Natal teeth, also known as neonatal teeth, are teeth that are present in a baby’s mouth at birth. Babies are usually born without teeth and get their first teeth between 4-7 months of age. However, in rare cases, some babies are born with one or more teeth already erupted through their gums. The incidence of natal teeth occurs in about 1 in every 2,000 to 3,500 births, with the condition more commonly seen in girls than boys.

While natal teeth may seem like an interesting curiosity, they can actually pose health risks for a newborn. Some of the key questions around natal teeth include:

  • Are natal teeth more likely to be problematic or harmless?
  • What are the potential benefits and risks of having natal teeth?
  • How should natal teeth be managed by parents and pediatricians?
  • What causes natal teeth to form?

This article will explore the good and bad aspects of natal teeth in detail.

What Causes Natal Teeth to Form?

The exact causes of natal teeth are not known, but some possible contributing factors include:

  • Genetic factors – Some genetic syndromes like Hallermann-Streiff syndrome are associated with natal teeth. There may be a hereditary component in some cases.
  • Environmental exposure – Exposure to certain environmental substances may play a role in disrupting dental development. However, no definitive connections have been found.
  • Maternal health issues – Certain maternal health problems during pregnancy like malnutrition, gestational diabetes, preeclampsia, syphilis, or toxin exposure have been linked to natal teeth formation.
  • Osteoblastic activity – Increased osteoblastic activity in utero may lead to advanced dental maturation and neonatal teeth eruption.
  • Polygenic inheritance – Natal teeth likely have a polygenic mode of inheritance, meaning multiple genes contribute to expression of the condition rather than a single gene mutation.

The interplay between genetic, epigenetic, and environmental factors likely all contribute to the manifestation of natal teeth. More research is still needed on the exact etiology.

Potential Benefits of Natal Teeth

Although most natal teeth end up needing removal, there are some potential benefits in rare cases:

  • May aid breastfeeding: Some studies have found that natal teeth can help a baby latch onto the breast and breastfeed more effectively in the first days of life. The teeth can gently hold onto the nipple and stimulate sucking. However, many dentists dispute this benefit, as natal teeth often cause breastfeeding problems.
  • No teething pain: The early eruption of natal teeth means the infant won’t have to go through the pain and fussiness associated with normal primary tooth eruption between 4-7 months. But any benefits of avoided teething pain are outweighed by the high risks of natal teeth.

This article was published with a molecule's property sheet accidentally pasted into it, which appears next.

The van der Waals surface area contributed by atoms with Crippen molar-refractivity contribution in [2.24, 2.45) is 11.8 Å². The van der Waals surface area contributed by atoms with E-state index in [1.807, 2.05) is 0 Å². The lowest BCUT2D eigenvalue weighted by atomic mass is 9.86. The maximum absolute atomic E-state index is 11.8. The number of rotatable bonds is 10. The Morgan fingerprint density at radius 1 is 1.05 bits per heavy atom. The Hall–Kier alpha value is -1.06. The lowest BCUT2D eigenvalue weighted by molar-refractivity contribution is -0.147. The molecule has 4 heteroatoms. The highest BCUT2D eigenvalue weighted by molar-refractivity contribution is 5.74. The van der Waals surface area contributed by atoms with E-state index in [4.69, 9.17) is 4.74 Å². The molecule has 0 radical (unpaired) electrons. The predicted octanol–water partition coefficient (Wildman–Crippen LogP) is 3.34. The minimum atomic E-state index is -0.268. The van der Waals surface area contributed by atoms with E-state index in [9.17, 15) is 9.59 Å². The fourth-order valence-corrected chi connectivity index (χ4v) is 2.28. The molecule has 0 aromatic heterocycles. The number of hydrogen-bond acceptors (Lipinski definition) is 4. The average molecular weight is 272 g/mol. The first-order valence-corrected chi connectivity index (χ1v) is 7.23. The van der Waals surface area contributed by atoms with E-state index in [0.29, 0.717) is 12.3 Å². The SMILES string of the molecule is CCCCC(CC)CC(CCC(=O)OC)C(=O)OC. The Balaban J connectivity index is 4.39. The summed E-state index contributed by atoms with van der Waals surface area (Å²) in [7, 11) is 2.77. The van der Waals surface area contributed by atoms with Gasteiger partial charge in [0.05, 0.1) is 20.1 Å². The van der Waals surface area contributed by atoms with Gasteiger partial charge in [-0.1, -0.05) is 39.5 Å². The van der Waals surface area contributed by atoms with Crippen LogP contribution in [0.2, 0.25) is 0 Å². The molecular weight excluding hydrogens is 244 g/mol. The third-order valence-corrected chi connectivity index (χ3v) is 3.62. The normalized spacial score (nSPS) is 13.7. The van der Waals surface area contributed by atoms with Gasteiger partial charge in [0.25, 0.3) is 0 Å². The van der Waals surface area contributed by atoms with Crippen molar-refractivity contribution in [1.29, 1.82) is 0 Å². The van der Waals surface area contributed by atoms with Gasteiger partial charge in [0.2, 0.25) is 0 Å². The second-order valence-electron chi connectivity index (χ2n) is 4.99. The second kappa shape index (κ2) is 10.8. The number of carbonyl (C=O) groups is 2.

• Aids development: Natal teeth provide stability for tongue motions and may promote better developmental of chewing motions and jaw alignment early on. However, natal teeth may also impair proper tongue positioning.
  • Harmless natal teeth: Occasionally, natal teeth are stable, healthy and don’t pose complications. If the natal teeth are further back in the mouth, don’t interfere with feeding or pose a choking hazard, they may be left in place by the dentist temporarily. However, this scenario is very rare, occurring in an estimated 1-10% of natal teeth cases.
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In the vast majority of cases, pediatricians and dentists agree the risks outweigh any potential gains. Published research indicates natal teeth cause more harm than good in most instances.

Potential Risks and Complications of Natal Teeth

Potential Risks and Complications of Natal Teeth

There are several significant risks and problems associated with natal teeth. Natal teeth have a poor prognosis compared to normal primary dentition. Complications may include:

Risk/Complication Description
Looseness Natal teeth have poor root formation and the root is frequently incomplete. This makes the teeth extremely mobile with a weak connection to the gums, and easy to dislodge with minor movement or pressure.
Interference with breastfeeding The presence of natal teeth can interfere with proper latching and feeding. Natal teeth often lacerate or injure the mother’s nipple and cause significant pain, injury or infection. Feeding is the most common and problematic issue with natal teeth.
Aspiration/choking Loose natal teeth easily detach since they lack a stable connection to the gums and jaw. These detached teeth can become a choking hazard or be aspirated by the infant into the lungs. Babies have poor airway protection and uncoordinated swallowing, greatly increasing aspiration risks.
Injury to infant’s tongue/cheeks An erupting natal tooth has sharp edges and may lack the usual enamel coating. These sharp teeth can cause abrasions, cuts or ulcerations on the delicate oral mucosal tissue or the underside of the tongue in a newborn.